After motor vehicle deaths increased in 2015, an initiative from Gov. Larry Hogan's office allocated $12.5 million grant program to promote traffic safety, with money going to more than 80 groups throughout the state, such as the University of Maryland and the Prince George's County police departments.
The initiative was announced Sept. 19, and the Maryland Highway Safety Office is organizing the efforts. University of Maryland Police received $25,200, Prince George's County Police received more than $230,000 and the University of Maryland, Baltimore's Crash Outcome Data Evaluation System, a research and data analysis group, received almost $600,000.
"Our entire focus in distributing the funds is driving down highway fatalities," said Chuck Brown, the Motor Vehicle Authority director of affairs. "We had 521 fatalities in 2015 — an unacceptable number — and the entire focus of these grants is working with law enforcement and other safety advocates throughout the state to implement programs that will drive down those fatalities and save lives."
The Maryland Highway Safety Office is part of the MVA, Brown wrote in an email. He stressed the need to address the increase in highway fatalities and said these funds are a way to prevent more fatalities in the future.
The University of Maryland, Baltimore's crash outcome program has a team of epidemiologists, data-based engineers, programmers and other partners who do in-depth research on highway safety, said Timothy Kerns, the University of Maryland National Study Center for Trauma and EMS program manager.
The group attempts to serve as a data resource to the Maryland Highway Safety Office, state legislators or their partners, he added.
The funds will specifically be used to look at the vehicle crash records to determine what types of people are contributing to the higher number of motor vehicle fatalities, Kerns said. The university will likely look into pedestrian fatalities as well, because statistics show they haven't decreased, Kerns said.
With the addition of Noah's Law, which was implemented Oct. 1, Kerns said that would be another focus of the data analysis team.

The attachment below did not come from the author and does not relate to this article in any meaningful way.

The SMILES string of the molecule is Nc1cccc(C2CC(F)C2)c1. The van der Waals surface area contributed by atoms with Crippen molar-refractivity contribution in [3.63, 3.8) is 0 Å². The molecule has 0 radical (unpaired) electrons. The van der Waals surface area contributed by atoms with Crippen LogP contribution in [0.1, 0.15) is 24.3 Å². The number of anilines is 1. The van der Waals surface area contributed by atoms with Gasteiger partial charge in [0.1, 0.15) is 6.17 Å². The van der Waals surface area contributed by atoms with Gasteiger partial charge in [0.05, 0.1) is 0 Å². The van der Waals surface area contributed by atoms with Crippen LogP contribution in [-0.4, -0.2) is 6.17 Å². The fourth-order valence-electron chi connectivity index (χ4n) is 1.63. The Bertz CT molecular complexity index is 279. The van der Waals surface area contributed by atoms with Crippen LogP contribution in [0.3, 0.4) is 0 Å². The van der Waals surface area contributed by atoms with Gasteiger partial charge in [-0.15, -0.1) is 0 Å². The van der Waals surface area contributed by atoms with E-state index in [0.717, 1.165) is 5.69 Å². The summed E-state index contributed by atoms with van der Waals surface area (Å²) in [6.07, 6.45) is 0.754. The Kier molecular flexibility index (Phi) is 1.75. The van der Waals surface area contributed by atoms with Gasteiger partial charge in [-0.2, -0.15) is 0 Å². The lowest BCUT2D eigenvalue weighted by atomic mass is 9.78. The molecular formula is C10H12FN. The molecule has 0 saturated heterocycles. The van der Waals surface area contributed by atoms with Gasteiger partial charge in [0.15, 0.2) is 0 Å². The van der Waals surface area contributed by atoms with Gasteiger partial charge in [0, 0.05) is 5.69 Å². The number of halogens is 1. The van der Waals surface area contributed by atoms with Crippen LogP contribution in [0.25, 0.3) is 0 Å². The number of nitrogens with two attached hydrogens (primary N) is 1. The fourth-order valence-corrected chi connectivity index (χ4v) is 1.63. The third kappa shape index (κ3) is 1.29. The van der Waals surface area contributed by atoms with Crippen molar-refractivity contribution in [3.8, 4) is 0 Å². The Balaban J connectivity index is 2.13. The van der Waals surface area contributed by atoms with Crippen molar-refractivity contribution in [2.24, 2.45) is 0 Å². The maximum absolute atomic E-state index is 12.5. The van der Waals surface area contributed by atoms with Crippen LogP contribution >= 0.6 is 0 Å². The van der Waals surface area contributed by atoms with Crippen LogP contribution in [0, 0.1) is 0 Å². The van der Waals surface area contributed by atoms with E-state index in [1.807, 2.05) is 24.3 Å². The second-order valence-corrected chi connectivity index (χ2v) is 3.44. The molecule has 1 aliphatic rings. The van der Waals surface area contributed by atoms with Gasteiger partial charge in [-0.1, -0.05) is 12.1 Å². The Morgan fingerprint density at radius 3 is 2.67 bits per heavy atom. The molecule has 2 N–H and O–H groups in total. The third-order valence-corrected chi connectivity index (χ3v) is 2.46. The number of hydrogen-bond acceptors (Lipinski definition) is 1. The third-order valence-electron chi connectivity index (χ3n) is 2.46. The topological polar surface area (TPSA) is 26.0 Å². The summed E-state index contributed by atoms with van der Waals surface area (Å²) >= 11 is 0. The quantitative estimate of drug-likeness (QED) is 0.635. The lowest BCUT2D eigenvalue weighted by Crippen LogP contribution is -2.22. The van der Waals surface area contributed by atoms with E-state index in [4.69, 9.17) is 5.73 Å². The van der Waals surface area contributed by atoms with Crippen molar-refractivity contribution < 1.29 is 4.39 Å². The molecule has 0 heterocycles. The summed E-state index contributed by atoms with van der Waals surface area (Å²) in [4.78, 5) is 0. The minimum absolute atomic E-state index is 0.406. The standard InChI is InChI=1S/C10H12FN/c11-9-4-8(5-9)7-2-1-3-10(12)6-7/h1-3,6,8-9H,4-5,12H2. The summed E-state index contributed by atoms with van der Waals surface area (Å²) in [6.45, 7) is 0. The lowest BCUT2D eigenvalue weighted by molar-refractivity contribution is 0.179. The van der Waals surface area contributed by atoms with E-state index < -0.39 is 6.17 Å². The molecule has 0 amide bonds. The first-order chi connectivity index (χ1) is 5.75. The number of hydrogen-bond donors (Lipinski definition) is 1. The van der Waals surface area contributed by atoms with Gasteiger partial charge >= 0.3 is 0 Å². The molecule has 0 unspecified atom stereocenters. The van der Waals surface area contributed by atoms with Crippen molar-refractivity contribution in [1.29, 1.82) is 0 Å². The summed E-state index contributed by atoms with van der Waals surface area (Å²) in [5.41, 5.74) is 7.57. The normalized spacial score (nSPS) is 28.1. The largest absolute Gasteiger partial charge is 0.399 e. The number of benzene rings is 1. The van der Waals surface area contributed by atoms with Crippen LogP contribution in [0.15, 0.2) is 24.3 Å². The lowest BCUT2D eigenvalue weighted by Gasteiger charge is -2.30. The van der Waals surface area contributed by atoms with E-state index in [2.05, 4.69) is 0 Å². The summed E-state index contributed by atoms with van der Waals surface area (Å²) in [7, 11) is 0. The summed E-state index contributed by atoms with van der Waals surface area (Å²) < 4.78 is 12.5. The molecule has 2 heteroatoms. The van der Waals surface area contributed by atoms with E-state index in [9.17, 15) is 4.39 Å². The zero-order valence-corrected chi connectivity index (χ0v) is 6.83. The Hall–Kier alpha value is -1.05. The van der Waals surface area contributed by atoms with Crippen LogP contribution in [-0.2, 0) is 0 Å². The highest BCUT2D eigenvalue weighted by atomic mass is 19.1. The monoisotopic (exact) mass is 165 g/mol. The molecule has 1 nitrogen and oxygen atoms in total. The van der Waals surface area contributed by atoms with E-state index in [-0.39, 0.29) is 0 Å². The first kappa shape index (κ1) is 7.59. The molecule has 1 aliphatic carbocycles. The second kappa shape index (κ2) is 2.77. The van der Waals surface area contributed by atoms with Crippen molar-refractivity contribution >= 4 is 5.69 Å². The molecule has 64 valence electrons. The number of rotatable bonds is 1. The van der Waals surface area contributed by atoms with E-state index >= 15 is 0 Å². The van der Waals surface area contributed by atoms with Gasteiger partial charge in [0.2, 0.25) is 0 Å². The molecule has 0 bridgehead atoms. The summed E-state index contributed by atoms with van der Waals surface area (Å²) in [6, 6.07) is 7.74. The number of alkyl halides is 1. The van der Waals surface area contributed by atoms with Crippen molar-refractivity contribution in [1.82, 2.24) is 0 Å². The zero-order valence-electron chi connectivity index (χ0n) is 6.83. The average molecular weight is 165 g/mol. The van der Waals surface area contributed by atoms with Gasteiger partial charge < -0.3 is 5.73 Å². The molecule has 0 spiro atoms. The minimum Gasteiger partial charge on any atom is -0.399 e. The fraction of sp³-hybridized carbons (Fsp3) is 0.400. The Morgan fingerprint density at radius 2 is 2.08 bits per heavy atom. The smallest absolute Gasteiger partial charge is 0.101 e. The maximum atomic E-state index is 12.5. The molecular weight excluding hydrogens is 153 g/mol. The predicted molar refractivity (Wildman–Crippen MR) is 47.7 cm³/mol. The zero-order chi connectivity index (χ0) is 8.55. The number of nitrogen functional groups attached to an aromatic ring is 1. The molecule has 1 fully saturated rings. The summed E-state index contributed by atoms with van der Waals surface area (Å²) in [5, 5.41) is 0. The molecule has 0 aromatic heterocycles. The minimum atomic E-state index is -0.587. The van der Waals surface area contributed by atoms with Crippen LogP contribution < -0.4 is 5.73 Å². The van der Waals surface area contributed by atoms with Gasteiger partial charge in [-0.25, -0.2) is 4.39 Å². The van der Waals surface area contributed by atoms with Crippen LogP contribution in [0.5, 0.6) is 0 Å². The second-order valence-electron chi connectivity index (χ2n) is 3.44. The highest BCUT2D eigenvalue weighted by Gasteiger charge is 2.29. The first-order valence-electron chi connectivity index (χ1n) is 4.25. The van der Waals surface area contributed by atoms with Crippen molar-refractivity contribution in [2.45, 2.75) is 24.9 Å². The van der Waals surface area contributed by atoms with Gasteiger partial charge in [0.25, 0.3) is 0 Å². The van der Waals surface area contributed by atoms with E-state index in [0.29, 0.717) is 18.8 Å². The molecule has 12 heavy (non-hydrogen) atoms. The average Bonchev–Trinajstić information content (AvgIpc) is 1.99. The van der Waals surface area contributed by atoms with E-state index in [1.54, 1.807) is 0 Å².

"I know there is interest from the Motor Vehicle Administration to look at what effect [Noah's Law] will have on any changing patterns in the use of ignition interlock in the state," he said.
The research is one aspect of the initiative, but several police departments received funding with the hopes that they could reduce motor vehicle-related deaths. Brown said the grants are given on a reimbursable basis, so organizations have to initially use their own funds and the money will be reimbursed once they can send results to the state.
The grant money will be used for employing more officers to work overtime to enforce programming such as sobriety checkpoints and pedestrian enforcement for drivers and walkers.
"The goals are set up through the Maryland Highway Strategic Safety Plan," Prince George's County police officer Tyler Hunter said. "The efforts are not always necessarily tickets — sometimes it is information that we will give out — especially with pedestrian enforcement."
Lt. Robert Jenshoej, a University Police officer, said the department's funding would primarily be used to pay officers for overtime work that is directly related to the initiative.
"It allows me to put extra officers out on the street during periods where they are tasked to enforce a specific traffic safety violation that we want to see for that period," he said.
For now, drivers, pedestrians and bicyclists should try to increase their awareness of how to be safe on the roads, and this website can help them take the first steps, Brown said.
"We want to ensure traffic safety within the campus and the neighboring jurisdiction," Jenshoej said. "We don't get into goals of saying we went this many citations or this many tickets, but everything that the state does … it's all geared towards making the roads safer."